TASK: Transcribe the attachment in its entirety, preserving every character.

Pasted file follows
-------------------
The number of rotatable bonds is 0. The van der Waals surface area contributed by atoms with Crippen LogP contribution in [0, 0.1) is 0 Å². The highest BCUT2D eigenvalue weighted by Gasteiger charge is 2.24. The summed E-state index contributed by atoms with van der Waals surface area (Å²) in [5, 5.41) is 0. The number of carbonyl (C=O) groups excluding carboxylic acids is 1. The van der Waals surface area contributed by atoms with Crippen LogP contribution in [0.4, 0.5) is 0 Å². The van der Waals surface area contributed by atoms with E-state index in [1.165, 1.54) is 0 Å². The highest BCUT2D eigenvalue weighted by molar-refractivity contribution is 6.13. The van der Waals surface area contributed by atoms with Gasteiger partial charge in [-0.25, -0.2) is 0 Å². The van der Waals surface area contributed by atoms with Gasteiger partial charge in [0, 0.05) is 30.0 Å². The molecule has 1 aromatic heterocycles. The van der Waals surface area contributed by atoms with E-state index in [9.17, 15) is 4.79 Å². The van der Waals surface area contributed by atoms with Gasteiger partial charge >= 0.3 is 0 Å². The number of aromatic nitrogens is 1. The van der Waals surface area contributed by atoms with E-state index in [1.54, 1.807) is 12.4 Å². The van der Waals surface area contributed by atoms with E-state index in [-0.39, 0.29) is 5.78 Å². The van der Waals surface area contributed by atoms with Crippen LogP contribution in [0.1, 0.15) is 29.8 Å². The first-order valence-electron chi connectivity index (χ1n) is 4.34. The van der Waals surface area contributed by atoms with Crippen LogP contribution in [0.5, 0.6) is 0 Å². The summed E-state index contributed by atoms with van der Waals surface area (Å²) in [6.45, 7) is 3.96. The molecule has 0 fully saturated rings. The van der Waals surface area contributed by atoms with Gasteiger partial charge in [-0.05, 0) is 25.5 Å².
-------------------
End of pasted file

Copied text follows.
The number of rotatable bonds is 0. The van der Waals surface area contributed by atoms with Crippen LogP contribution in [0, 0.1) is 0 Å². The highest BCUT2D eigenvalue weighted by Gasteiger charge is 2.24. The summed E-state index contributed by atoms with van der Waals surface area (Å²) in [5, 5.41) is 0. The number of carbonyl (C=O) groups excluding carboxylic acids is 1. The van der Waals surface area contributed by atoms with Crippen LogP contribution in [0.4, 0.5) is 0 Å². The van der Waals surface area contributed by atoms with E-state index in [1.165, 1.54) is 0 Å². The highest BCUT2D eigenvalue weighted by molar-refractivity contribution is 6.13. The van der Waals surface area contributed by atoms with Gasteiger partial charge in [-0.25, -0.2) is 0 Å². The van der Waals surface area contributed by atoms with Gasteiger partial charge in [0, 0.05) is 30.0 Å². The molecule has 1 aromatic heterocycles. The van der Waals surface area contributed by atoms with E-state index in [9.17, 15) is 4.79 Å². The van der Waals surface area contributed by atoms with Gasteiger partial charge >= 0.3 is 0 Å². The number of aromatic nitrogens is 1. The van der Waals surface area contributed by atoms with E-state index in [1.54, 1.807) is 12.4 Å². The van der Waals surface area contributed by atoms with E-state index in [-0.39, 0.29) is 5.78 Å². The van der Waals surface area contributed by atoms with Crippen LogP contribution in [0.1, 0.15) is 29.8 Å². The first-order valence-electron chi connectivity index (χ1n) is 4.34. The van der Waals surface area contributed by atoms with Crippen LogP contribution in [0.5, 0.6) is 0 Å². The summed E-state index contributed by atoms with van der Waals surface area (Å²) in [6.45, 7) is 3.96. The molecule has 0 fully saturated rings. The van der Waals surface area contributed by atoms with Gasteiger partial charge in [-0.05, 0) is 25.5 Å².